HB 3330: Behavioral health licensure data bill FAQ

February 29, 2024

House Bill 3330 by Rep. Cynthia Roe (R-Lindsay) and Sen. Paul Rosino (R-Oklahoma City) would direct state licensure boards to ask a standard set of questions on behavioral health licensure applications and renewals for more robust data collection. Because Oklahoma mental health and substance use professionals are licensed by several state boards, which each collect different data from licensees, Oklahoma lacks consistent, standardized information about the state’s behavioral health workforce.  

For example, licensure boards currently do not capture whether Oklahoma’s behavioral health professionals use their licenses to provide direct services, and if so, how often. Some licensees may maintain their licensure but work in other fields, or they may only see a small patient caseload. Without insight into nuances about how licensees work, we’re left with an incomplete picture of the state’s behavioral health workforce.  

Similarly, licensure boards currently do not collect important demographic information that can show whether the state’s behavioral health workforce is reflective of the populations it serves.  

In response to privacy and data collection concerns surrounding HB 3330, Healthy Minds collected and answered frequently asked questions about the bill and the changes it proposes.

Which licensure boards would be impacted by HB 3330?

  • Psychologists, licensed by the State Board of Examiners of Psychologists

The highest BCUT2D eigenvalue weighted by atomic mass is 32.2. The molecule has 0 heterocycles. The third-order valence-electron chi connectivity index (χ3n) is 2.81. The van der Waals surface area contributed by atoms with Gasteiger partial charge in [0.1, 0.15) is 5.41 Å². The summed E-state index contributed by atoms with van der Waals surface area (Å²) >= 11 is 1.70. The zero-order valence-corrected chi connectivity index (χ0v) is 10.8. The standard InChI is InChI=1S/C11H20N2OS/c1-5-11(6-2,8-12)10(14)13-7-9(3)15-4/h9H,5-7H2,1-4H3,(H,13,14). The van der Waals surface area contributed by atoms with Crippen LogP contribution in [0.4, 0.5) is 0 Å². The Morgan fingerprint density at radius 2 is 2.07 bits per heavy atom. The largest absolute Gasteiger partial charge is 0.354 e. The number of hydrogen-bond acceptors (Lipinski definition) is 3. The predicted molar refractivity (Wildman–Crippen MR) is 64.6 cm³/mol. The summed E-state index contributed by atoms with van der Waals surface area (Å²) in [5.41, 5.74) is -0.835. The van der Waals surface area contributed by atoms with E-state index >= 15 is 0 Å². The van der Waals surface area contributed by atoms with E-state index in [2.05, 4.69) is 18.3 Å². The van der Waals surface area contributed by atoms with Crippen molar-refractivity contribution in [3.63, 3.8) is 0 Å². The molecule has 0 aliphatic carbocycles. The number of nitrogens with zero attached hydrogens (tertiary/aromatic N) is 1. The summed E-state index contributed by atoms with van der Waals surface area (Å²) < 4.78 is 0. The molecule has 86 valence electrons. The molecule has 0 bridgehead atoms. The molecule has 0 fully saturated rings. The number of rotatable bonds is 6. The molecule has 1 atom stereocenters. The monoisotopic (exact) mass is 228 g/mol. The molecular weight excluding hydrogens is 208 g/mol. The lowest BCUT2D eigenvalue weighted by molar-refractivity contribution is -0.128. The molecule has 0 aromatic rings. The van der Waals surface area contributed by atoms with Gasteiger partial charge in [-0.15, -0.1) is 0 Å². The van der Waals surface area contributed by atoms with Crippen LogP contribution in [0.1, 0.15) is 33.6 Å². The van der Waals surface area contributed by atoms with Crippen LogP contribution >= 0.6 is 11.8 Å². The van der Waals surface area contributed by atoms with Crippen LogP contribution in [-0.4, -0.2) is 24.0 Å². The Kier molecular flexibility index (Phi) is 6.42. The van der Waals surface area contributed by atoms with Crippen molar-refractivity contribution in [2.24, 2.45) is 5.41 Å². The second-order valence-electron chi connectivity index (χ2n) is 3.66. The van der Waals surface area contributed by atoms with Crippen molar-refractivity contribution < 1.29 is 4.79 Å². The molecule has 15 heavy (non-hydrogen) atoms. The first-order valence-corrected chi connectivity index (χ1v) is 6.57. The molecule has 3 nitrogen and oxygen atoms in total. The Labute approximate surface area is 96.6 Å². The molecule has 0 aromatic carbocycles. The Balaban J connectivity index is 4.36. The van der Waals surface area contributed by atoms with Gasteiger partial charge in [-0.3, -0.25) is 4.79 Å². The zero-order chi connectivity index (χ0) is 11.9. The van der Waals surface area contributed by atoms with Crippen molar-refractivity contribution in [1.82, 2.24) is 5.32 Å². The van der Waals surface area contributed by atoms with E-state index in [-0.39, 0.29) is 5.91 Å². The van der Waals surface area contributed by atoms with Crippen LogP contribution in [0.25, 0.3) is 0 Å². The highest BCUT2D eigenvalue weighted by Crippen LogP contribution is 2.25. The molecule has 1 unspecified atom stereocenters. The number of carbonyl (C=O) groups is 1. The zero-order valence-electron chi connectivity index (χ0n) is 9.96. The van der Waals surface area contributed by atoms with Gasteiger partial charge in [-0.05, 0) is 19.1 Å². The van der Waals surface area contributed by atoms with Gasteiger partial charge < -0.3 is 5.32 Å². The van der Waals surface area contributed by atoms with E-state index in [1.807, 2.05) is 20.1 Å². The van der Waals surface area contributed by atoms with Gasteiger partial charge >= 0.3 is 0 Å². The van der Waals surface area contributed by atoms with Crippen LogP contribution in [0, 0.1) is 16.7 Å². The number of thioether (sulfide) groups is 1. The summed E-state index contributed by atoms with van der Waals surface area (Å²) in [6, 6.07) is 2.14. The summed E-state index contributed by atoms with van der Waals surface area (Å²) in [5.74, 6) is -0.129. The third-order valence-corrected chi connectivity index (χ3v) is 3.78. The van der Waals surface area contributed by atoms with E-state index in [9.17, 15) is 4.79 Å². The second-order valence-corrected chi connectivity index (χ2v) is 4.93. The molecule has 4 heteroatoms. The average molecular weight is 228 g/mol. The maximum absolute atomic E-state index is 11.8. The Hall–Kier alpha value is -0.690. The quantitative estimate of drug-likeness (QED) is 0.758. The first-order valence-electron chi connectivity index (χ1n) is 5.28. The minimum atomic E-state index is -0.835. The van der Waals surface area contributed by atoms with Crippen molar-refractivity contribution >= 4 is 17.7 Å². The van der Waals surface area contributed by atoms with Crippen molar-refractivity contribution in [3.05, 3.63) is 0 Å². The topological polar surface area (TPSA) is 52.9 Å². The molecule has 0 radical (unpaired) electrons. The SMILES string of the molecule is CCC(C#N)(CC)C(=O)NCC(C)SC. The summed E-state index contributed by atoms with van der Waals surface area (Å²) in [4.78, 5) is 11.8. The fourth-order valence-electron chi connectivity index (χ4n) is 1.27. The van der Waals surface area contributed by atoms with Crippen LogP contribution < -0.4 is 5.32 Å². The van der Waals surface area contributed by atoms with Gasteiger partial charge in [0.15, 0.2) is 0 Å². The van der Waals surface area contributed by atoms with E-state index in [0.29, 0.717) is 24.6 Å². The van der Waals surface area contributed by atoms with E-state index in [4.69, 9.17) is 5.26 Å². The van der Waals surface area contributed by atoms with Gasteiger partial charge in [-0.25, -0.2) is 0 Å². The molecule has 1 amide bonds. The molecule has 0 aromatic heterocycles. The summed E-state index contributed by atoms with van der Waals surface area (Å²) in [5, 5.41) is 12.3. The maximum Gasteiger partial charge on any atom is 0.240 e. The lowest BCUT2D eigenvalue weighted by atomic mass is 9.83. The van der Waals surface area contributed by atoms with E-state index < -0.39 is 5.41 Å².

• Licensed professional counselors and licensed marriage and family therapists, licensed by the State Board of Behavioral Health Licensure
  • Licensed clinical social workers, licensed by the State Board of Licensed Social Workers Alcohol
  • Drug counselors, licensed by the Board of Licensed Alcohol and Drug Counselors  

What data would HB 3330 require boards to collect that they don't already collect?

To better gauge the health and needs of Oklahoma’s behavioral health workforce, HB 3330 would direct licensure boards to ask applicants:

  • Their race, gender, and date of birth
  • The languages they speak
  • Whether an individual has multiple behavioral health licenses
  • Their projected year of retirement
  • The counties in which they provide services
  • How many hours per week (1-10, 11-20, 21-30, 30+ hours) they use their license(s) to provide direct services

The bill would add only eight additional questions to an initial application for licensure, and these would not require any verification or paperwork for licensure boards.

For renewal applications, the bill would only add six questions, since an individual’s race and date of birth would never change from their original application.

Where would the data go, and how would it be used?

  • The data collected at initial application or renewal would be kept at applicants’ respective licensure boards. De-identified data would be sent to the Oklahoma Department of Mental Health and Substance Abuse Services (ODMHSAS) to publish an annual report on the state of the behavioral health workforce. ODMHSAS would not possess any identifiable data.  

Would ODMHSAS see all information I submit when applying for or renewing my license?

  • No. ODMHSAS would only receive deidentified data, meaning it would not be tied to an individual’s name or license number.